There are debt solutions, but DC is blocking them

Let’s look at the US national debt level, which is roughly $20 trillion.

The debt load doubled under the Obama Administration as economic growth was stifled, while spending soared to quell the growing unemployment levels beginning in 2009.

The $10 trillion added to the debt level does not include the nearly $4 trillion on the balance sheet of the Federal Reserve, which basically went to bolster Wall Street banks. So basically you had $14 trillion in monetary action over the last eight years without any of the economic growth you would expect to see from that type of monetary intervention.

So as candidate Trump spoke about spending a $1 trillion on infrastructure projects, I was on board, since this would put billions of dollars directly into the hands of the American people. This pittance — compared to the debt taken on by Washington — would benefit the economy since those billions would have velocity in the form of wages that would be spent by consumers.

However, now we are not hearing much on the infrastructure spending. We are not hearing about how if we put money directly in the hands of the American people so that perhaps we could get a GDP growth of 3%. This is how the White House was going to jump-start the economy.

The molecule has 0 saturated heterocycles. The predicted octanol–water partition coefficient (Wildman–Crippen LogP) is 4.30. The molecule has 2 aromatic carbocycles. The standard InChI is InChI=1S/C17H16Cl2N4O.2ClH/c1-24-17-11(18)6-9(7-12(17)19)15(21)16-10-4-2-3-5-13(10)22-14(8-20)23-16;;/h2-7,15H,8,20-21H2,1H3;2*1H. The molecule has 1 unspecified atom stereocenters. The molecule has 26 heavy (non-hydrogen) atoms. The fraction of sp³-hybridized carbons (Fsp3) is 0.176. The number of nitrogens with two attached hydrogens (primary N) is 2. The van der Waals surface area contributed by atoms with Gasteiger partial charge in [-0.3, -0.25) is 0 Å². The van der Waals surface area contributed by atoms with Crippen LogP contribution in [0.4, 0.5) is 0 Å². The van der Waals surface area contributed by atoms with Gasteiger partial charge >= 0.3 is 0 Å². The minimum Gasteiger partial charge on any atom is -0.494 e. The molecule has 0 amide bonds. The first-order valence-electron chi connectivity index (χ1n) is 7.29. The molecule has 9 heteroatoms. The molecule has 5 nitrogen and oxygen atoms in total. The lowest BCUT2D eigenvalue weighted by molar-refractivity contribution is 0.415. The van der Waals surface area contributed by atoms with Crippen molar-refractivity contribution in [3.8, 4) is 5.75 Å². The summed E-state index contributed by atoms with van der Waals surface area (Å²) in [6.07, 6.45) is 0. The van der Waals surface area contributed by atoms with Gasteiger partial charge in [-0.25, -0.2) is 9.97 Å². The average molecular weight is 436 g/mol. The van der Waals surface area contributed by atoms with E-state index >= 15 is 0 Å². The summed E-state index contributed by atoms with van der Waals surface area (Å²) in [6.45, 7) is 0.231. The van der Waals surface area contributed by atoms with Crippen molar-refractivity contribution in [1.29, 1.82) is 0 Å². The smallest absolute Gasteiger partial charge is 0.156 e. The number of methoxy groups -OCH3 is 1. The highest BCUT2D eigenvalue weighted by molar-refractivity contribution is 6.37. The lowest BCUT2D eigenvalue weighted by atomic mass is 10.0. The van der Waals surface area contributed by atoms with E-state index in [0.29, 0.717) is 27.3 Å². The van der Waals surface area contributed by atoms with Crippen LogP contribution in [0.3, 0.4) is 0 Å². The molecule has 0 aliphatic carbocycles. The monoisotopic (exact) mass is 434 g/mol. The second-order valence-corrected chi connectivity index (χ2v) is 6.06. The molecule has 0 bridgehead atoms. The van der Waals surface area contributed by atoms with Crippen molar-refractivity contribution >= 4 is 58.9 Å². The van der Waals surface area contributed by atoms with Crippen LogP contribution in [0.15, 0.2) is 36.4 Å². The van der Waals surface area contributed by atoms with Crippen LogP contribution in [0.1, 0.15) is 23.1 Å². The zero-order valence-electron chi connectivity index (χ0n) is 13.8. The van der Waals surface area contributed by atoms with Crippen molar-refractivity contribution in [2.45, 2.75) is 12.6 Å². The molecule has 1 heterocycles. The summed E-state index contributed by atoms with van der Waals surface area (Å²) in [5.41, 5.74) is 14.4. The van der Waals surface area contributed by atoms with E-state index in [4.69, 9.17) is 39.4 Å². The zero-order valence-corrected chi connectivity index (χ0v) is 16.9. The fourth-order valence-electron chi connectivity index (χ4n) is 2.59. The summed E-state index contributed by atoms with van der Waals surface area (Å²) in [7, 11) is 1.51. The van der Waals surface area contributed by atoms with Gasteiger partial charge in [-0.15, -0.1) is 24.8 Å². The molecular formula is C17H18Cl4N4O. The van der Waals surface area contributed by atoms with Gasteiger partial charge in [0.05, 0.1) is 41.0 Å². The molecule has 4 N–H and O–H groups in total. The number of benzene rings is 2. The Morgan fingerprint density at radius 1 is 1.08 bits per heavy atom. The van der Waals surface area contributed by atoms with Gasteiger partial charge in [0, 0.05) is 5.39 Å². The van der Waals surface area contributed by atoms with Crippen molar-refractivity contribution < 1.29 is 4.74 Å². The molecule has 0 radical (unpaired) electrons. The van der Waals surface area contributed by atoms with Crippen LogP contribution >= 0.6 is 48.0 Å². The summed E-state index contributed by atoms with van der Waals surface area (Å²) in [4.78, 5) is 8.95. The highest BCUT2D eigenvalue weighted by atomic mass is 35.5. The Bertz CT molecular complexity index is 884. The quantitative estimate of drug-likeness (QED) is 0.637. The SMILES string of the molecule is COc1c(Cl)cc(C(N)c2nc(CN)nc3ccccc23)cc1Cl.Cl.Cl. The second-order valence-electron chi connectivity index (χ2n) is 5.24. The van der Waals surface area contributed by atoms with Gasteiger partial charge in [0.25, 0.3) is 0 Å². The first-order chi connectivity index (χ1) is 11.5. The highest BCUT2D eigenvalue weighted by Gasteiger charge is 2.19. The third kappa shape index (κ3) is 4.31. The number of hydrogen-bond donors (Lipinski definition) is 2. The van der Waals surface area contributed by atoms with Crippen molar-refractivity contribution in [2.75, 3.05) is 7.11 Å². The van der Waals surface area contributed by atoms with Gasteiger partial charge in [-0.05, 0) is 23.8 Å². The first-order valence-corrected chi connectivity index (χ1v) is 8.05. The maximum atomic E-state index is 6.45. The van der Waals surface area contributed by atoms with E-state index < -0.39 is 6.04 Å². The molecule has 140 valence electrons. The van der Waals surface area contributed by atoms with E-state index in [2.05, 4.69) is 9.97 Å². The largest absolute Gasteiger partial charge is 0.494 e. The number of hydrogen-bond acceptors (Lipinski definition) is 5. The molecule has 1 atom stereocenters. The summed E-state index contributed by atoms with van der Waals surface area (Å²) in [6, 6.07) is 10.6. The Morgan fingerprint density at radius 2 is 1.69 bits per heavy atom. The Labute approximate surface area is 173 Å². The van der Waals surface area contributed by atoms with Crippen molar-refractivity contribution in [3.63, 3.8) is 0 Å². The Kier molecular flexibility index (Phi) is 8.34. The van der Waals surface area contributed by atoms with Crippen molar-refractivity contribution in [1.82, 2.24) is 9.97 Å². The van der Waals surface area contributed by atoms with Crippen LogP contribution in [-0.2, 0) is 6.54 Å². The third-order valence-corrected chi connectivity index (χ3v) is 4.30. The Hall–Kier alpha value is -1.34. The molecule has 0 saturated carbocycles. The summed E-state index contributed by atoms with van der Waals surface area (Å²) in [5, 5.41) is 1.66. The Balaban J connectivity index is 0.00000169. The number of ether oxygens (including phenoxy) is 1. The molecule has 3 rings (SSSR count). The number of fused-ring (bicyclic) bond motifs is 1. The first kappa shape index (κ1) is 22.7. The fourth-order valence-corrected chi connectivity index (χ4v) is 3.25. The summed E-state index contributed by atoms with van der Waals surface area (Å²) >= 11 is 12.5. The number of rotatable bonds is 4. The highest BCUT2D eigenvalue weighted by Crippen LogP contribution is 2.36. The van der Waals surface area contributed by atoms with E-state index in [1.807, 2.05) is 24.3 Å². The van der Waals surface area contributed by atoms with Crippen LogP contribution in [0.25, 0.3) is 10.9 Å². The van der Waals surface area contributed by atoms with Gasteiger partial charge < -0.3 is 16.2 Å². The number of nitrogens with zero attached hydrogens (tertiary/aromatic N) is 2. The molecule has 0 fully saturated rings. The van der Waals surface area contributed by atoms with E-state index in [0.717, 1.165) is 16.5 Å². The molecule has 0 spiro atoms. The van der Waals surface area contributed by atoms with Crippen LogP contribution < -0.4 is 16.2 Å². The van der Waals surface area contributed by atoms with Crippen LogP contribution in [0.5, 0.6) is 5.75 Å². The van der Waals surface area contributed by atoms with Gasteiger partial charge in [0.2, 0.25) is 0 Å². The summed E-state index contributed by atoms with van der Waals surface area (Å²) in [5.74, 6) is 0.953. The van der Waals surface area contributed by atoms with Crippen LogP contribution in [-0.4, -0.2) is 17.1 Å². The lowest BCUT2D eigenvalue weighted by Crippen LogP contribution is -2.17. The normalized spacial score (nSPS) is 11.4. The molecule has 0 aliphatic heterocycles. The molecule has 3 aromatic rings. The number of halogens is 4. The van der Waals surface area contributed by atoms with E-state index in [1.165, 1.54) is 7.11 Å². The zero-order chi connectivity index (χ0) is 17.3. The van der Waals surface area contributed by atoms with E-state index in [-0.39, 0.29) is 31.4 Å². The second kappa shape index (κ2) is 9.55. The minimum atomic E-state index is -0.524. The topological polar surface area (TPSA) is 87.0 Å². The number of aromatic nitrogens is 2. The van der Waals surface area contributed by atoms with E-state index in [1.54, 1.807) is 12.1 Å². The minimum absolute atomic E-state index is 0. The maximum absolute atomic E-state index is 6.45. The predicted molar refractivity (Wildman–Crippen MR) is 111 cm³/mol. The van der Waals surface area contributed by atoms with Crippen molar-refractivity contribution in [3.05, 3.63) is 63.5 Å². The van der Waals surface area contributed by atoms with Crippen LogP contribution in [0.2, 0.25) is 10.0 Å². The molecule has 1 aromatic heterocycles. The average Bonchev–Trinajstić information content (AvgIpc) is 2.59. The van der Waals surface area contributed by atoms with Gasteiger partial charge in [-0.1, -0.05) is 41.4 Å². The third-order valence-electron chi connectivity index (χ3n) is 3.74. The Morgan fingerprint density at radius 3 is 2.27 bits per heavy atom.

But that spending talk has been muted. Not sure why, but it’s probably the same forces that quelled the banks from lending.

The $4 trillion that Janet Yellen & Co. injected into the banks through bond purchases and then told the banks if you have profits from the bond sales (to the Federal Reserve) then put those funds in an account here at the Fed called “excess reserves” — not profits — and we will pay you interest on those funds. A higher interest rate than Americans were getting on their savings.

The Fed did not want the bank profits to have velocity. Yellen & Co. did not want banks to increase lending to people for homes and business start-ups. Auto loans and education loans were fine — I’m assuming these loans carry less inflationary fears — and now we see that car and student loans are defaulting at higher and higher rates.

I have so much more on this, that I will pick it up tomorrow, but safe to say, that Washington is putting up unnecessary barriers to grow this economy.

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One thought on “There are debt solutions, but DC is blocking them

  1. Pingback: US debt and the trillion dollar question | Gray's Economy

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